Michel Rivera knew from the moment he was assigned this fight that nothing about it would be more satisfying than his last outing.
That never prevented him from making a statement.
The unbeaten 21-year old lightweight prospect from Dominican Republic—who now lives and trains at Herman Caicedo's sports complex in Miami, Fla.—was relentless in a one-sided stoppage of Mexico’s Jose Luis Gallegos after five rounds Saturday evening at Rabobank Arena in Bakersfield, Calif. A hematoma over Gallegos’ left eye coupled with alarming punishment forced referee Marcos Rosales to call a halt to the contest in between rounds.
“I was happy with my performance,” Rivera (17-0, 11KOs) told BoxingScene.com after Saturday’s bout, which aired live on FS2, preceding a PBC on FS1 quadrupleheader topped by Alfredo Angulo’s 10-round win over Peter Qullin. “I thought they were going to stop it a round sooner, but my corner told me to just keep punching away, to keep targeting his body and he would eventually fall.”
To his credit, Gallegos (16-8, 12KOs) remained upright the entire time and even protested the stoppage minutes after the referre informed him that his night’s work was done.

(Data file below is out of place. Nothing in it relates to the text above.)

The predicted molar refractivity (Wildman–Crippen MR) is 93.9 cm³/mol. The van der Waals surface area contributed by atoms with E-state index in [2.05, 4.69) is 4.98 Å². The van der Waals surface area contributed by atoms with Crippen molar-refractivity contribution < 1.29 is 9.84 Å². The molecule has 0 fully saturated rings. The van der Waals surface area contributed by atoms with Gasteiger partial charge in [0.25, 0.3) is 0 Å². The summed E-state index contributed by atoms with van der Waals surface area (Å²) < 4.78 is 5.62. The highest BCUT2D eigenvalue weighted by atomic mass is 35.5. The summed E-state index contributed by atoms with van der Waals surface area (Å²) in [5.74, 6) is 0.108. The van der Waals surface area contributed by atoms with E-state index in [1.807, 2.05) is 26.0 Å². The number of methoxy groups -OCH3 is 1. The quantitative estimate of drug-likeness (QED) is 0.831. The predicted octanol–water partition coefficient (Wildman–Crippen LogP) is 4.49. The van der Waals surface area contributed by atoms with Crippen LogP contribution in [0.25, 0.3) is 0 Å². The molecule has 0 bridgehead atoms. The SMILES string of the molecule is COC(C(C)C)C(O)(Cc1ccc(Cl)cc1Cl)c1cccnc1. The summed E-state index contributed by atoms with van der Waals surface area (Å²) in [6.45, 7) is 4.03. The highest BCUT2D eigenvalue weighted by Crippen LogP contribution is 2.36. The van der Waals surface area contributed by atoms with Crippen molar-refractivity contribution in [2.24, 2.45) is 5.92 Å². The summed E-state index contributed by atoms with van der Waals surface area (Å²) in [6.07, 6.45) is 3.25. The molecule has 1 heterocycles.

For Rivera, it was a second straight televised win in the United States, having outpointed previously unbeaten Rene Tellez this past June live on Showtime.
“Anytime you can beat an undefeated fighter, it’s always going to mean more,” pointed out Rivera, who admittedly wasn’t thrilled with the choice of opponent for Saturday’s fight. “This guy, he had seven losses already. I knew he was tough… but I really enjoyed beating (Tellez), just like my last win at home in Dominican Republic (an 8th round knockout of Yankiel Diaz, 12-0 at the time of their July 2018 clash).
“But I trust my team and they wanted to see how I look against someone who can take a punch. I was happy to show them he couldn’t take my punches for very long.”
In taking minimal punishment in the bout, comes a willingness to add at least one more fight to his ledger before the end of the year—if not the end of the month.
“I want to fight tomorrow, I’m serious,” insists Rivera, who is more realistically looking at a return in late November or early December. “I just love to fight. I want to be the Floyd Mayweather of my time. I want to be the star of this generation.”
Jake Donovan is a senior writer for BoxingScene.com. Twitter: @JakeNDaBox